much. they don't like to speak of each other. that could be in part because the kind of digging that others have done around bella wood and have been doing for many decade has been illegal for several decades. in the 1970, fran banned the use of metal detectors in -- it may be part of that. it may be the competition. i don't know what it is, but he got very nervous. and told me he didn't know anything about it in a way that left me unsure whether or not he was telling the truth. i was certain i wasn't going learn anything more about it from him. so i left this place disappointed, frankly. now, the next day i was in the village, which is close to the bella wood battle field, i noticed that the little museum in the village, which is the only thing of any note in the village happened to be open.
i was in the area a week already. people were telling me all the time they needed to go there and see it. like at lough things in small town -- france it kept irregular hours. i went in and looked around. there wasn't very much i hadn't seen already in the time they had been in the area. i noticed they had quite a few world war i art facts on display, and unlike the stuff at the place. it was immaculate. it looked brand new. there was a card next to one of the display cases saying they had come from the collection of a gentleman. so i asked him the museum cure -- cure rater. the french not being as nearly concerned with privacy as we. she gave it to me right away. so i called him up, and right away he sounded kind of nervous.
and i told him who i was and why i was there. i had seen part of his collection at the museum. i would like to see it. and his response was, eh. which i didn't take as a question. so i decided to play the best card i had in my hand right away. i told him i had met eugene lee. i figured somebody who knows as much as bella wood it's going to be meaningful. i was right. his response was come over. he lived in a modern house. a very nice house on the edge of the town. very different from the other place, which was quite old. and the first thing i noticed when he welcomed me inside he had a state-of-the-art security system, which was very unusual in small town france. he seemed very nervous by my presence, but he invited me up staired.
i tried everything i could think to get him to be more at ease. i should tell you. his name is george. george is with an s at the end. bially. so he's george bailee. and i -- so i asked him how things were going at the bedford fall saving and loan. [laughter] he did not respond as you all did. or even at all. but he got a little more comfortable with me and lead me upstairses. his collection was housed in one enormous room was the entire upstairs of his house, and it was just something to see. he had mannequins with complete german uniforms on them. they were impeccable. on one wall he had a rack with 30 or so the spiked german helmets. and each and every one of them looked like they were brand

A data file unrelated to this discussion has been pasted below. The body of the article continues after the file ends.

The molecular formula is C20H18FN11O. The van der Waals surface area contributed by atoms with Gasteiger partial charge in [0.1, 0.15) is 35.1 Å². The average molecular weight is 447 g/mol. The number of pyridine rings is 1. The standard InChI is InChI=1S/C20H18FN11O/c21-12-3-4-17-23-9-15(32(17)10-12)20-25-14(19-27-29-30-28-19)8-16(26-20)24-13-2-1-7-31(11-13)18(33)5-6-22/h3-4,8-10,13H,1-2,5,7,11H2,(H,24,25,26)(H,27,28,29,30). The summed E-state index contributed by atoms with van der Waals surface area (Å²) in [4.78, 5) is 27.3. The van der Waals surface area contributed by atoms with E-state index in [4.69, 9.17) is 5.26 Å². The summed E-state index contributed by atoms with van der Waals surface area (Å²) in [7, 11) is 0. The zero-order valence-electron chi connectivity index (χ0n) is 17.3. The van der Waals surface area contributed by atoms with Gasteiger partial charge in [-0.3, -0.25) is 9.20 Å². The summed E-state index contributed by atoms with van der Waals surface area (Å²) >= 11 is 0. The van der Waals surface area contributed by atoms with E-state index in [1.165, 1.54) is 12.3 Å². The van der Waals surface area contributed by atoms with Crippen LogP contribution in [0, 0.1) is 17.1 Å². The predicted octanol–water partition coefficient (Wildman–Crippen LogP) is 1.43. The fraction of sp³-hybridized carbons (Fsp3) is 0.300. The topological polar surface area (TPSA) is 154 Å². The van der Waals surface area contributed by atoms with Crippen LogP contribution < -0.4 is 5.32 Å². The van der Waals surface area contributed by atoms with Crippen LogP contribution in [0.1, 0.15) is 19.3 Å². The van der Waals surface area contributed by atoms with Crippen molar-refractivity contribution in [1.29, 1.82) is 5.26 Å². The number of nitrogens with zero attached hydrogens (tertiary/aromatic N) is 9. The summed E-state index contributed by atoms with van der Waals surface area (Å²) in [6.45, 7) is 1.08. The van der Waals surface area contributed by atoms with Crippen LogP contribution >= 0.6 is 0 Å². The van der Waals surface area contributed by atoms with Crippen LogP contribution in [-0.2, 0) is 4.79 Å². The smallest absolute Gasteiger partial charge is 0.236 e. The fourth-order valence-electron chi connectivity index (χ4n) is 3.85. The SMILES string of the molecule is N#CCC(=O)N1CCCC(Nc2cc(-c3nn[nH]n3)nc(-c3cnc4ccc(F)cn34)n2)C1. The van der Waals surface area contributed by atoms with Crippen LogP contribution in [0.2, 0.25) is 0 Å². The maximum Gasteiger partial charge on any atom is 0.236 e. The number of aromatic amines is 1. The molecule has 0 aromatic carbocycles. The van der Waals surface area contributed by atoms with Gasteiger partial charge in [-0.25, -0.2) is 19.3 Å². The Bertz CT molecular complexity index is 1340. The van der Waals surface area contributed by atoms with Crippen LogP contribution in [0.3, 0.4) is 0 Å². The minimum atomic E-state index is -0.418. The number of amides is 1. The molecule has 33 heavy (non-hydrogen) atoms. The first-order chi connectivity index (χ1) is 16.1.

new. he took me over and started showing me them. he showed me every single one of them of somehow subtly different from every other one. this one was from a bo vary min regimen. there was an engineers. he could go on and on about them. the bulk of his collection was housed in a series of massive cabinets over on another wall. with very large drawers and he opened up some of the draws and showed me. one was full of identification disks. that's all it was. must have represented hundred of men. german, e american, french, another was full of insignia and pieces of uniform. another one full of bullets and cartridges. another full of cut -- forks and knives. he had a series of file cabinets.
in each one was full of index cards. and each index card represented a sickle -- single item in his collection. thousands and thousands and thousands of items. each one detailed on it own index card. meticulously organized as much as he had. he knew exactly where everything was. and he got so excited talking about all of this, that he threat slip not only was he a collector. he was a dealer, which in certain circles in france is fighting words. but i recognized this as sort of the a moment he finally let his guard down, so i jumped in and i told him about the cover. and i asked him who had it. and he said, yes, i heard about that. somebody else bought it. and i said, who, mr. bailey? he went --
which really didn't tell me very much, except that he wasn't going tell me. whether he knew or not, i don't know. and he turned the table on me. he asked me a question he said did you meet you agree lee, i said, i interviewed him on december 3rd, 2003. mr. lee died a day after the 105 birthday on march 25, 2004. i told him about the interview, and the stories he told me about literary literary lifting and bellawood. mr. bailey got a smile over his face, and it was a very mysterious smile, and he said to me, do you know the name joe? [laughter] i kind of looked at him for a minute, and i said, yes, i do. he was a very good friend of mr. lee.